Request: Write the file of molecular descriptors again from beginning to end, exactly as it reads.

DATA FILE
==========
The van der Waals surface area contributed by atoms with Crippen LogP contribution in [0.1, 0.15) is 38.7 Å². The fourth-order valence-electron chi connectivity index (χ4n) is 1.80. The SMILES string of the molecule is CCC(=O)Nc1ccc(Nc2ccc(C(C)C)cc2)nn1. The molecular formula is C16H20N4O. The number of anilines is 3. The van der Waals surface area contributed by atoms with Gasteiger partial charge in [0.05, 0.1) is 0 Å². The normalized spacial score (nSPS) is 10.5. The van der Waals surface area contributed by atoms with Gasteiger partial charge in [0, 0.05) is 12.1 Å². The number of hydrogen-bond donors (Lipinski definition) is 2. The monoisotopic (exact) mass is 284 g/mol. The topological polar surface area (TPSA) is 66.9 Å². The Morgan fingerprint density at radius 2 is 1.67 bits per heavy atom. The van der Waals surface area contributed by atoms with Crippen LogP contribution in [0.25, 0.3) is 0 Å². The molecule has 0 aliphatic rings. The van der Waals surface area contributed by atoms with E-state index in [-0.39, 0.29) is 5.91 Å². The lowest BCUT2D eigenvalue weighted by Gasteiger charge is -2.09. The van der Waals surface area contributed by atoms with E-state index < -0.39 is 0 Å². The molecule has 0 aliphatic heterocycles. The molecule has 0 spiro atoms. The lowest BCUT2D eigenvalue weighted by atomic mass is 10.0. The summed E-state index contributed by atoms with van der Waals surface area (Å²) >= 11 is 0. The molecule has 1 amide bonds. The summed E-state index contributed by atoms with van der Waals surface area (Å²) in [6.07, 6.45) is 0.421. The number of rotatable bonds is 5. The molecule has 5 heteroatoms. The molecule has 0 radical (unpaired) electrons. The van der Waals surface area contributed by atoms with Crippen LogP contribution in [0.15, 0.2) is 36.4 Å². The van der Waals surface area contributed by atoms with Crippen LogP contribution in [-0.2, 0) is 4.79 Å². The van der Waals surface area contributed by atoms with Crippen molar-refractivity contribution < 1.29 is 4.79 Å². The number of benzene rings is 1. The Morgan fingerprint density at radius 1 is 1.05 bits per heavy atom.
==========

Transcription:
The van der Waals surface area contributed by atoms with Crippen LogP contribution in [0.1, 0.15) is 38.7 Å². The fourth-order valence-electron chi connectivity index (χ4n) is 1.80. The SMILES string of the molecule is CCC(=O)Nc1ccc(Nc2ccc(C(C)C)cc2)nn1. The molecular formula is C16H20N4O. The number of anilines is 3. The van der Waals surface area contributed by atoms with Gasteiger partial charge in [0.05, 0.1) is 0 Å². The normalized spacial score (nSPS) is 10.5. The van der Waals surface area contributed by atoms with Gasteiger partial charge in [0, 0.05) is 12.1 Å². The number of hydrogen-bond donors (Lipinski definition) is 2. The monoisotopic (exact) mass is 284 g/mol. The topological polar surface area (TPSA) is 66.9 Å². The Morgan fingerprint density at radius 2 is 1.67 bits per heavy atom. The van der Waals surface area contributed by atoms with Crippen LogP contribution in [0.25, 0.3) is 0 Å². The molecule has 0 aliphatic rings. The van der Waals surface area contributed by atoms with E-state index in [-0.39, 0.29) is 5.91 Å². The lowest BCUT2D eigenvalue weighted by Gasteiger charge is -2.09. The van der Waals surface area contributed by atoms with E-state index < -0.39 is 0 Å². The molecule has 0 aliphatic heterocycles. The molecule has 0 spiro atoms. The lowest BCUT2D eigenvalue weighted by atomic mass is 10.0. The summed E-state index contributed by atoms with van der Waals surface area (Å²) >= 11 is 0. The molecule has 1 amide bonds. The summed E-state index contributed by atoms with van der Waals surface area (Å²) in [6.07, 6.45) is 0.421. The number of rotatable bonds is 5. The molecule has 5 heteroatoms. The molecule has 0 radical (unpaired) electrons. The van der Waals surface area contributed by atoms with Crippen LogP contribution in [0.15, 0.2) is 36.4 Å². The van der Waals surface area contributed by atoms with Crippen LogP contribution in [-0.2, 0) is 4.79 Å². The van der Waals surface area contributed by atoms with Crippen molar-refractivity contribution < 1.29 is 4.79 Å². The number of benzene rings is 1. The Morgan fingerprint density at radius 1 is 1.05 bits per heavy atom.